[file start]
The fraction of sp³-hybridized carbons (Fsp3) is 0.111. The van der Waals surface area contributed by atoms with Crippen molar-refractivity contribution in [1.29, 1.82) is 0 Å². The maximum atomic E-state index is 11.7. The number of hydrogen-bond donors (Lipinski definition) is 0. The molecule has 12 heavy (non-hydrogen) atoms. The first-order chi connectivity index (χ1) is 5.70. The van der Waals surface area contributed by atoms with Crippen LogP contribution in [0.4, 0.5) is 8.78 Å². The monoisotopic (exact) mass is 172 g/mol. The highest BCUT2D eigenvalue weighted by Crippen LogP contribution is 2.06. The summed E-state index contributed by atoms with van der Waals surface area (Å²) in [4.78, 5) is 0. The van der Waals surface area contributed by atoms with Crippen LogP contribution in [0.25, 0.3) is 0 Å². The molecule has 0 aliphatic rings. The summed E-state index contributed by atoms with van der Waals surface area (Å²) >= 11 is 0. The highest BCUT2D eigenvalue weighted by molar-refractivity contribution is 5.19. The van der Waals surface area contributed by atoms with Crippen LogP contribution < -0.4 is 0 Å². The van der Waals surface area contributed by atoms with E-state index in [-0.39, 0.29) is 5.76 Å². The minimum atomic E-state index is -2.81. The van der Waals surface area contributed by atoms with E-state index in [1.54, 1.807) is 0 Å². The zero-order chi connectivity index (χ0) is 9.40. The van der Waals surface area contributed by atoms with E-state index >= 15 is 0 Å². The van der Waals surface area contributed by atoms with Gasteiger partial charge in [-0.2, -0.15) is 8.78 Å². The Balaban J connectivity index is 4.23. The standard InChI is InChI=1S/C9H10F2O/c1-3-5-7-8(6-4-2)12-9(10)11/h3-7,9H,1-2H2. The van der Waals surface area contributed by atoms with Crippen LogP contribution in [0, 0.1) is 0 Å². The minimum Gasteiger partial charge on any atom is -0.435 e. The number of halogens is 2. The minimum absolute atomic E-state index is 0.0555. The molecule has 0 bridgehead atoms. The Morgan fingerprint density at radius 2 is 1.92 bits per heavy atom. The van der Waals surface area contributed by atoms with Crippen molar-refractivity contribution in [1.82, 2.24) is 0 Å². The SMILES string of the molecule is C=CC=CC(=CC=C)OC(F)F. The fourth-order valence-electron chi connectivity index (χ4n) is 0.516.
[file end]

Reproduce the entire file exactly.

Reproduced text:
The fraction of sp³-hybridized carbons (Fsp3) is 0.111. The van der Waals surface area contributed by atoms with Crippen molar-refractivity contribution in [1.29, 1.82) is 0 Å². The maximum atomic E-state index is 11.7. The number of hydrogen-bond donors (Lipinski definition) is 0. The molecule has 12 heavy (non-hydrogen) atoms. The first-order chi connectivity index (χ1) is 5.70. The van der Waals surface area contributed by atoms with Crippen LogP contribution in [0.4, 0.5) is 8.78 Å². The monoisotopic (exact) mass is 172 g/mol. The highest BCUT2D eigenvalue weighted by Crippen LogP contribution is 2.06. The summed E-state index contributed by atoms with van der Waals surface area (Å²) in [4.78, 5) is 0. The van der Waals surface area contributed by atoms with Crippen LogP contribution in [0.25, 0.3) is 0 Å². The molecule has 0 aliphatic rings. The summed E-state index contributed by atoms with van der Waals surface area (Å²) >= 11 is 0. The highest BCUT2D eigenvalue weighted by molar-refractivity contribution is 5.19. The van der Waals surface area contributed by atoms with Crippen LogP contribution < -0.4 is 0 Å². The van der Waals surface area contributed by atoms with E-state index in [-0.39, 0.29) is 5.76 Å². The minimum atomic E-state index is -2.81. The van der Waals surface area contributed by atoms with E-state index in [1.54, 1.807) is 0 Å². The zero-order chi connectivity index (χ0) is 9.40. The van der Waals surface area contributed by atoms with E-state index >= 15 is 0 Å². The van der Waals surface area contributed by atoms with Gasteiger partial charge in [-0.2, -0.15) is 8.78 Å². The Balaban J connectivity index is 4.23. The standard InChI is InChI=1S/C9H10F2O/c1-3-5-7-8(6-4-2)12-9(10)11/h3-7,9H,1-2H2. The van der Waals surface area contributed by atoms with Crippen LogP contribution in [0, 0.1) is 0 Å². The minimum Gasteiger partial charge on any atom is -0.435 e. The number of halogens is 2. The minimum absolute atomic E-state index is 0.0555. The molecule has 0 bridgehead atoms. The Morgan fingerprint density at radius 2 is 1.92 bits per heavy atom. The van der Waals surface area contributed by atoms with Crippen molar-refractivity contribution in [1.82, 2.24) is 0 Å². The SMILES string of the molecule is C=CC=CC(=CC=C)OC(F)F. The fourth-order valence-electron chi connectivity index (χ4n) is 0.516.